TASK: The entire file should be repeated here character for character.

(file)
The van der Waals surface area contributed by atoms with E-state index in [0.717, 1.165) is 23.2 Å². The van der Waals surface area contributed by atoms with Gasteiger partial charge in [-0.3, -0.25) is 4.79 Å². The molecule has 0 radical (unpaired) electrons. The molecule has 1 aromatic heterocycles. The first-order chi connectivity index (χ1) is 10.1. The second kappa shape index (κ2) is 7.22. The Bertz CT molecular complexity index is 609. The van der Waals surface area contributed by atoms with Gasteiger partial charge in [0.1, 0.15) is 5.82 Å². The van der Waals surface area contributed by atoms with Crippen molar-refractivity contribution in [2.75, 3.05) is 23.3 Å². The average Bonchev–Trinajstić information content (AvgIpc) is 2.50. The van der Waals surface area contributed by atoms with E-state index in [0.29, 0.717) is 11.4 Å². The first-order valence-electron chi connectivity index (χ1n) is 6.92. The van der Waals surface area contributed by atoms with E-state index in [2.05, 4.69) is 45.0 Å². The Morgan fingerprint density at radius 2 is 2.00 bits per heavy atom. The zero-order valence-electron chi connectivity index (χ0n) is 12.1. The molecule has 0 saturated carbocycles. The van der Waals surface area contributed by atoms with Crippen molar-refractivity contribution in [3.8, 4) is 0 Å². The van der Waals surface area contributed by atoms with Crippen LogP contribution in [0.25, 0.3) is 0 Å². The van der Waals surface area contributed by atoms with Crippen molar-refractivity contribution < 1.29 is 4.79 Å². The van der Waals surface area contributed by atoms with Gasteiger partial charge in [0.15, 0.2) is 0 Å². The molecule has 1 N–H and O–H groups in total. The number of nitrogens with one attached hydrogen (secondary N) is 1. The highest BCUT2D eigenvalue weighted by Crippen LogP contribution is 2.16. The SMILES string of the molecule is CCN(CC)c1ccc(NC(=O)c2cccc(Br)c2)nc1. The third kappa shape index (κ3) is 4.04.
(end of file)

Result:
The van der Waals surface area contributed by atoms with E-state index in [0.717, 1.165) is 23.2 Å². The van der Waals surface area contributed by atoms with Gasteiger partial charge in [-0.3, -0.25) is 4.79 Å². The molecule has 0 radical (unpaired) electrons. The molecule has 1 aromatic heterocycles. The first-order chi connectivity index (χ1) is 10.1. The second kappa shape index (κ2) is 7.22. The Bertz CT molecular complexity index is 609. The van der Waals surface area contributed by atoms with Gasteiger partial charge in [0.1, 0.15) is 5.82 Å². The van der Waals surface area contributed by atoms with Crippen molar-refractivity contribution in [2.75, 3.05) is 23.3 Å². The average Bonchev–Trinajstić information content (AvgIpc) is 2.50. The van der Waals surface area contributed by atoms with E-state index in [0.29, 0.717) is 11.4 Å². The first-order valence-electron chi connectivity index (χ1n) is 6.92. The van der Waals surface area contributed by atoms with E-state index in [2.05, 4.69) is 45.0 Å². The Morgan fingerprint density at radius 2 is 2.00 bits per heavy atom. The zero-order valence-electron chi connectivity index (χ0n) is 12.1. The molecule has 0 saturated carbocycles. The van der Waals surface area contributed by atoms with Crippen molar-refractivity contribution in [3.8, 4) is 0 Å². The van der Waals surface area contributed by atoms with Crippen LogP contribution in [0.25, 0.3) is 0 Å². The van der Waals surface area contributed by atoms with Crippen molar-refractivity contribution < 1.29 is 4.79 Å². The van der Waals surface area contributed by atoms with Gasteiger partial charge in [0.15, 0.2) is 0 Å². The molecule has 1 N–H and O–H groups in total. The number of nitrogens with one attached hydrogen (secondary N) is 1. The highest BCUT2D eigenvalue weighted by Crippen LogP contribution is 2.16. The SMILES string of the molecule is CCN(CC)c1ccc(NC(=O)c2cccc(Br)c2)nc1. The third kappa shape index (κ3) is 4.04.